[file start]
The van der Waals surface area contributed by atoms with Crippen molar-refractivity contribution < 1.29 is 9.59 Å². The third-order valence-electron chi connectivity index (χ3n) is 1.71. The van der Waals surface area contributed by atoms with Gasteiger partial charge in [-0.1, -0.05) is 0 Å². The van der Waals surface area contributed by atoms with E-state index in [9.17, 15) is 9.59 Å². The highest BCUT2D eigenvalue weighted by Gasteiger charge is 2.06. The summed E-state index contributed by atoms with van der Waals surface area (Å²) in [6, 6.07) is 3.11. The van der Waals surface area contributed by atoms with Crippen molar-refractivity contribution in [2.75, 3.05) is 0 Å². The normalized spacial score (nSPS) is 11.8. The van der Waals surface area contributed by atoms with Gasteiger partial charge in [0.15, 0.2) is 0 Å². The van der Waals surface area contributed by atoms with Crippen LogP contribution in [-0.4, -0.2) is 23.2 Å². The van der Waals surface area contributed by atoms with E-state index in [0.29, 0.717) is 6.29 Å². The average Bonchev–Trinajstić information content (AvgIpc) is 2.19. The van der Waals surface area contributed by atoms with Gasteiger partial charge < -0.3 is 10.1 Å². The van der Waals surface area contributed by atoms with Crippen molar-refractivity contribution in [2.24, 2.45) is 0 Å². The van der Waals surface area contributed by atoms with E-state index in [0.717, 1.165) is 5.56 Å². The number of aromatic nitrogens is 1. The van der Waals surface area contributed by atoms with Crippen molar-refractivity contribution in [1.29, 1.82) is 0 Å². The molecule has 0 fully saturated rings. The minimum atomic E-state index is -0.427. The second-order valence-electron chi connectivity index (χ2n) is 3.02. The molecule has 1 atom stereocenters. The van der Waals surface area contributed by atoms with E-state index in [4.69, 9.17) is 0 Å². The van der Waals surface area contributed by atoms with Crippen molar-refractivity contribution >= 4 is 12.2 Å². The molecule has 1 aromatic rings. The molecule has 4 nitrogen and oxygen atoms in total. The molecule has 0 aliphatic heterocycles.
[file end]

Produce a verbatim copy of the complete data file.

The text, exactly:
The van der Waals surface area contributed by atoms with Crippen molar-refractivity contribution < 1.29 is 9.59 Å². The third-order valence-electron chi connectivity index (χ3n) is 1.71. The van der Waals surface area contributed by atoms with Gasteiger partial charge in [-0.1, -0.05) is 0 Å². The van der Waals surface area contributed by atoms with E-state index in [9.17, 15) is 9.59 Å². The highest BCUT2D eigenvalue weighted by Gasteiger charge is 2.06. The summed E-state index contributed by atoms with van der Waals surface area (Å²) in [6, 6.07) is 3.11. The van der Waals surface area contributed by atoms with Crippen molar-refractivity contribution in [2.75, 3.05) is 0 Å². The normalized spacial score (nSPS) is 11.8. The van der Waals surface area contributed by atoms with Gasteiger partial charge in [0.15, 0.2) is 0 Å². The van der Waals surface area contributed by atoms with Crippen LogP contribution in [-0.4, -0.2) is 23.2 Å². The van der Waals surface area contributed by atoms with E-state index in [0.29, 0.717) is 6.29 Å². The average Bonchev–Trinajstić information content (AvgIpc) is 2.19. The van der Waals surface area contributed by atoms with Gasteiger partial charge < -0.3 is 10.1 Å². The van der Waals surface area contributed by atoms with Crippen molar-refractivity contribution in [2.24, 2.45) is 0 Å². The van der Waals surface area contributed by atoms with E-state index in [0.717, 1.165) is 5.56 Å². The number of aromatic nitrogens is 1. The van der Waals surface area contributed by atoms with Crippen molar-refractivity contribution in [1.29, 1.82) is 0 Å². The molecule has 0 fully saturated rings. The minimum atomic E-state index is -0.427. The second-order valence-electron chi connectivity index (χ2n) is 3.02. The molecule has 1 atom stereocenters. The van der Waals surface area contributed by atoms with E-state index in [4.69, 9.17) is 0 Å². The van der Waals surface area contributed by atoms with Crippen molar-refractivity contribution >= 4 is 12.2 Å². The molecule has 1 aromatic rings. The molecule has 4 nitrogen and oxygen atoms in total. The molecule has 0 aliphatic heterocycles.